“They don’t care.” Those words came from my 13-year-old grandson in response to my concern when I realized a couple of our barely-over-the-age-limit grandkids had ordered kids meals. The, “they” in his phrase referred to the restaurant owners. Now I’m stinging from big-time regret because I allowed a golden “teachable moment” to pass by me.
I could make up plenty of excuses about being rushed and distracted. After all, the place was loud and busy, and I was paying for a total of 13 people. But all I had to do was speak to our server and let her know about the mistake. Instead, I permitted things to keep moving along, and now the question, “How could you let that happen?” won’t leave my mind.
Yes, we are all imperfect humans, and mistakes will happen. But there’s no excuse for failing to learn from our mistakes. We’ll never receive a list of “moments of truth” incidents for the day ahead, giving us time to think it through in advance. No, they jump out quicker than new puppy wetting the floor. So, what can we do to improve our chance of making the right decision quickly in a fast-paced, distracted environment?
Make One Decision Every Day
One decision? One time a day? Too simple? Not at all if we put it into practice. Think for a minute about the situations we all face every day:
Distractions grow faster than teenage boys. Phone calls and text messages seem to know just when to cruelly interrupt our most profound point of concentration. Our fast-paced environment results in wandering minds.
A few days of success convince us we’ll be fine just skipping today. Trust me. That’s the very day you’ll make a regrettable decision.
“Every Day” comes around a lot, and no two are exactly alike. What about weekends, vacation days, mornings when you oversleep and rush out to catch up, days when you or a family member is sick?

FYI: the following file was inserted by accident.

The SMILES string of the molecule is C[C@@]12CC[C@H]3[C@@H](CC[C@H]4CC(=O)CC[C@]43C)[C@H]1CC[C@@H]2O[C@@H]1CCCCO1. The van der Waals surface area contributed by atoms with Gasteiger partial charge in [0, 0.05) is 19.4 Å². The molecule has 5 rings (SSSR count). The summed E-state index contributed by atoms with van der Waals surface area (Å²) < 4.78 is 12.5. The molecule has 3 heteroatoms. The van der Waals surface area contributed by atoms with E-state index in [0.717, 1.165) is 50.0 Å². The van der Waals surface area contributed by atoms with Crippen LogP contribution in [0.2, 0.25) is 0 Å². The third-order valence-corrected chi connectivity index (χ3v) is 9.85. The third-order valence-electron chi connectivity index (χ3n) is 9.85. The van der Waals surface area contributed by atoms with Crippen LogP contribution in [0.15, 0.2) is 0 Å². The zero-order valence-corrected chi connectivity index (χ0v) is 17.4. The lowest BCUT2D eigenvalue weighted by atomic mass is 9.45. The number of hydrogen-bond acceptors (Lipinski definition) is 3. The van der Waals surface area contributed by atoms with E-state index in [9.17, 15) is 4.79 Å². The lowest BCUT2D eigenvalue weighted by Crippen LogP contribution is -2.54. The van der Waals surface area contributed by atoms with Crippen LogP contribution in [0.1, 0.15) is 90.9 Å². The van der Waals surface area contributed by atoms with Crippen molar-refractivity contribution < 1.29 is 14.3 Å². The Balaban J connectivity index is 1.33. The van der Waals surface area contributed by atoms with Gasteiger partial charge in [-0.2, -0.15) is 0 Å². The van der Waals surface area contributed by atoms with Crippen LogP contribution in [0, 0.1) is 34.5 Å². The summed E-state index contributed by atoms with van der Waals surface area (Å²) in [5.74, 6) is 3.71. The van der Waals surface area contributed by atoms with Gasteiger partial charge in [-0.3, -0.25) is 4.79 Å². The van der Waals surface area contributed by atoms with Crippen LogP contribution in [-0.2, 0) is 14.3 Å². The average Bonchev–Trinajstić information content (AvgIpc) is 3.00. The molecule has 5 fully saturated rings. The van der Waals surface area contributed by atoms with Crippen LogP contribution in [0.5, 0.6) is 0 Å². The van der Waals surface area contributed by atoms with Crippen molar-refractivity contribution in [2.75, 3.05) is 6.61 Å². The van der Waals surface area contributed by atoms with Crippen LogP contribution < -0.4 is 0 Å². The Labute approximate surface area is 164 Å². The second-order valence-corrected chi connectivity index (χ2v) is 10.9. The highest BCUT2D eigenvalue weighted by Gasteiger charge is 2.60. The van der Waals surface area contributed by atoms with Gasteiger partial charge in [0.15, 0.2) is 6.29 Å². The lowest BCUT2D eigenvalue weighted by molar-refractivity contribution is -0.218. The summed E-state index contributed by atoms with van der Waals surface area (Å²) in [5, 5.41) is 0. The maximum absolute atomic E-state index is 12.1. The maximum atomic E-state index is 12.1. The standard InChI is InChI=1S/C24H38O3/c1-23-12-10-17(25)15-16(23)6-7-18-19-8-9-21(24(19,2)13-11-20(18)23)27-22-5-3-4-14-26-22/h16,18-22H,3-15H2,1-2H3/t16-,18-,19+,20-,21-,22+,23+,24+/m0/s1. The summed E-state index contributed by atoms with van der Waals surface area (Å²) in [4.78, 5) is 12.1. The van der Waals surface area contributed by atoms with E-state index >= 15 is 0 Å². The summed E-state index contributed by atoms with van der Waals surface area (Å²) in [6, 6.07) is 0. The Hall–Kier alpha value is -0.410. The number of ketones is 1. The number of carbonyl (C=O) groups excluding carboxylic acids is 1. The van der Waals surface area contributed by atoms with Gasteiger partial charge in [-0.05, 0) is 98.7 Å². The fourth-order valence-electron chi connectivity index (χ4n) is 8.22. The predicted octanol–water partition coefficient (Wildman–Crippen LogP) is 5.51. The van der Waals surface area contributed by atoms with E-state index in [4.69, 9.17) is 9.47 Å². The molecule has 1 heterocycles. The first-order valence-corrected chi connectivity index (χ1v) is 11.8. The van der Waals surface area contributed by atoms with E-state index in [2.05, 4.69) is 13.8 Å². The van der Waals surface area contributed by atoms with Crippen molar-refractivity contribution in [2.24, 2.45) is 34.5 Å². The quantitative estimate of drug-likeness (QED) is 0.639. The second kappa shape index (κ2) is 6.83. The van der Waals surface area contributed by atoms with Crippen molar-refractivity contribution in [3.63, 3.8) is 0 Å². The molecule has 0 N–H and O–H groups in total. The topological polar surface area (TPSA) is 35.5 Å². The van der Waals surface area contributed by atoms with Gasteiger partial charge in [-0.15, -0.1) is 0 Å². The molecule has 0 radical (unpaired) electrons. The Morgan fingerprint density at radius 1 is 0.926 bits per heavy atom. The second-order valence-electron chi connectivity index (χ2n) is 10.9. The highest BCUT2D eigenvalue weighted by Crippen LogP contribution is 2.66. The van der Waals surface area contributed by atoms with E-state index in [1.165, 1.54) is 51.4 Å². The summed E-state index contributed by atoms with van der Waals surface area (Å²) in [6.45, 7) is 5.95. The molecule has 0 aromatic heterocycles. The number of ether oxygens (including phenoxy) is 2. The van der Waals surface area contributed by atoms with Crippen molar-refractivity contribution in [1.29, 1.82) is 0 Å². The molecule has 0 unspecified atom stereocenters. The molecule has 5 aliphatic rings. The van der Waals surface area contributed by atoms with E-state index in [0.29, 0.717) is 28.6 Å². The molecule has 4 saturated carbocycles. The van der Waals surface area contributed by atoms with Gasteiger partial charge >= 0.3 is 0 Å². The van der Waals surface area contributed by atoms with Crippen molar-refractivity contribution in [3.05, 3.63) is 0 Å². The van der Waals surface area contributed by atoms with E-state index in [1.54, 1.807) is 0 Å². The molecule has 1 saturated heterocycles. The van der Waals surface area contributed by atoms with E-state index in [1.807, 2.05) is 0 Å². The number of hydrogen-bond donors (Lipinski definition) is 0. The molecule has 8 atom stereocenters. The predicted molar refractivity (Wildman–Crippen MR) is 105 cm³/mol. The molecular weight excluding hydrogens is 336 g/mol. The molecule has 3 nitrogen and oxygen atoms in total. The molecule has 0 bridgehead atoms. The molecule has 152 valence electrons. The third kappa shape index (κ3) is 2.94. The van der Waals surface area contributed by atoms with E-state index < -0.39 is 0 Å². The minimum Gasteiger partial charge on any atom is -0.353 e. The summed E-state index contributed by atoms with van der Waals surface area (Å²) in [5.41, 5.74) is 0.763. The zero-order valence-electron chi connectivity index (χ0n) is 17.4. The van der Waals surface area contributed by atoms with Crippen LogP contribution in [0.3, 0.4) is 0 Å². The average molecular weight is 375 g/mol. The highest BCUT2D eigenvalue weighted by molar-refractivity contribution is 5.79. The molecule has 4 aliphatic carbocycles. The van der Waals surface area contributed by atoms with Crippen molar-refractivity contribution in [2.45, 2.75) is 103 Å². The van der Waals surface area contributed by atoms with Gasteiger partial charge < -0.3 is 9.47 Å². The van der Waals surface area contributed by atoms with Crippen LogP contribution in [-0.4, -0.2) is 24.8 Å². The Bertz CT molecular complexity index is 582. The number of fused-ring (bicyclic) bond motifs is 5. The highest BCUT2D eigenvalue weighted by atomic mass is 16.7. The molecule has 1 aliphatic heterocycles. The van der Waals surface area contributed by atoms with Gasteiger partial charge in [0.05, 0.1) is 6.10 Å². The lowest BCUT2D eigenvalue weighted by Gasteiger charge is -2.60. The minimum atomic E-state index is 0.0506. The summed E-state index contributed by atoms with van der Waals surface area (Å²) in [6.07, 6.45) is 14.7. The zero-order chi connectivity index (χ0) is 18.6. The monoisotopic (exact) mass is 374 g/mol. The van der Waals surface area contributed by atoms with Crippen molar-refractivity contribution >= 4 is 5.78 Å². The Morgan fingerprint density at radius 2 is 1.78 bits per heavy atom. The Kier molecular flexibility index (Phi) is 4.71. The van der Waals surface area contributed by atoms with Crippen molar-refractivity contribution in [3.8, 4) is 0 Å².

To combat these distractions and road blocks, choose a Bible verse (maybe even one of the verses at the top of this post), commit it to memory, and rely on God’s word to carry you:
Begin each day with a quiet time with God. Choose what and how much time fits you best but make it when you know you can commit to it. During this time, read and meditate on a Bible passage, then spend some time in prayer.
During your prayer time, ask God to keep your chosen verse (His word) at the forefront of your thoughts and preceding your actions every minute of the day.
Make one decision each day to live out God’s word. Pledge to God to consider that verse all day. Even amid busyness and distractions, let it be your guide.
Few, if any of us, suddenly become the person God desires us to be. In his book, The Slight Edge, Jeff Olson teaches that whatever we become is the result of numerous decisions made over a long period. Once in a while, he says, we may experience a “quantum leap” when we realize significant progress has occurred. But, the vast majority of change happens in small, subtle increments.
What better time than right now to begin (or continue) becoming the person God desires us to be?